There is a widely perceived "hiccup" in the American story today. While we once saw ourselves as "exceptional," is America now out of gas?
This is the question Tom Ashbrook raised to a panel at The Nantucket Project, a festival of ideas on Nantucket, Massachusetts. Ashbrook tapped the perspectives of Lisa New, Chris Matthews and David Gergen on American literature, history and political culture. After all, is the notion that we "look back in awe, look forward in gloom" (as the economist Matt Ridley put it) a defining feature of the American psyche?
"Americans have always loved doom," said Lisa New, professor of English at Harvard University. "Doom is inspiring." While Americans have always taken deep pride in the idea that ours is a self-created country, New says that Americans have also "derived part of their identity from the sense that their specialness was in peril." In fact, it's hard to find a work of American literature that doesn't involve the question of our specialness played out.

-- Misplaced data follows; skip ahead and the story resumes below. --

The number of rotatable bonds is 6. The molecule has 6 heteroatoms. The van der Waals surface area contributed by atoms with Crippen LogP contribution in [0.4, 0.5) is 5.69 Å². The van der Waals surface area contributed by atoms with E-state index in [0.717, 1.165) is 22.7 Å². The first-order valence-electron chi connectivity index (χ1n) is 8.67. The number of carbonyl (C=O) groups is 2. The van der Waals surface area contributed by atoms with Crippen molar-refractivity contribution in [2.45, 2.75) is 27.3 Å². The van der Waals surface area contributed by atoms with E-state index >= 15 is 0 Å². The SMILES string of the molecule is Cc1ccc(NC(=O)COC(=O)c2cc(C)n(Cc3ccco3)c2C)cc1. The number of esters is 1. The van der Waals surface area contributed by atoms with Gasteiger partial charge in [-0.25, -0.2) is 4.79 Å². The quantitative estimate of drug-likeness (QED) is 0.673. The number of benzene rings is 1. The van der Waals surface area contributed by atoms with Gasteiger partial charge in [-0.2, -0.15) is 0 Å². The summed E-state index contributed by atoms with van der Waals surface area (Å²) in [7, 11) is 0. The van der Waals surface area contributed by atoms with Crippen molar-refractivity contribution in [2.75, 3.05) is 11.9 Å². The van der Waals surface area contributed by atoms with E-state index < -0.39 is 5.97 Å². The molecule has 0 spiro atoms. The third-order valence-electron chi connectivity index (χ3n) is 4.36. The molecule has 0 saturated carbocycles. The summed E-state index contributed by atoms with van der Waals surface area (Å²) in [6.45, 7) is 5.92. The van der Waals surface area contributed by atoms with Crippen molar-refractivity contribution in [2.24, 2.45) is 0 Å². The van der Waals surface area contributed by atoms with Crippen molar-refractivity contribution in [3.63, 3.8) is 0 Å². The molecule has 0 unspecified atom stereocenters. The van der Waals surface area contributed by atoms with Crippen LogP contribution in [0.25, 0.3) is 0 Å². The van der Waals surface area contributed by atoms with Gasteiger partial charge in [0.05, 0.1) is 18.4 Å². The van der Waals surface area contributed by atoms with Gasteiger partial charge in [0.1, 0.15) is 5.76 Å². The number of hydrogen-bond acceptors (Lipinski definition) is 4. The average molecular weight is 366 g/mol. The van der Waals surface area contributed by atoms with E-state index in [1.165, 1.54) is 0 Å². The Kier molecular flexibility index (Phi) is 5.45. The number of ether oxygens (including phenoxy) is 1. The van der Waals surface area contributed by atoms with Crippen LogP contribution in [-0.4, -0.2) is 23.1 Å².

Henry James's, Portrait of a Lady, for instance, involves a character who believes she can have "an original relation to the Universe," as Emerson put it. And yet, despite her earnest belief in her liberty, "her can-do spirit," New explains that we watch her make fatally bad choices.
In other words, freedom doesn't necessarily make you happy. This condition is no different to what many Americans are feeling today. People are bereft and uncertain. And so is this notion of American Exceptionalism "the old whiskey bottle we pull off the shelf when we're feeling down?"
According to NBC's Chris Matthews, the danger of seeing ourselves as special is the notion that we have to be "the world's policeman, saving the day all the time." David Gergen, who has advised five U.S. Presidents, agrees. Exceptionalism, as it was understood by American pioneers and European observers such as Alexis de Tocqueville, meant the country was "different, not better." Americans had certain historic differences, such as a lack of a feudalism structure. Instead, it was the individual that mattered, or "the need to be self-reliant."
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To learn more about The Nantucket Project and how to attend the 2013 event visit nantucketproject.com.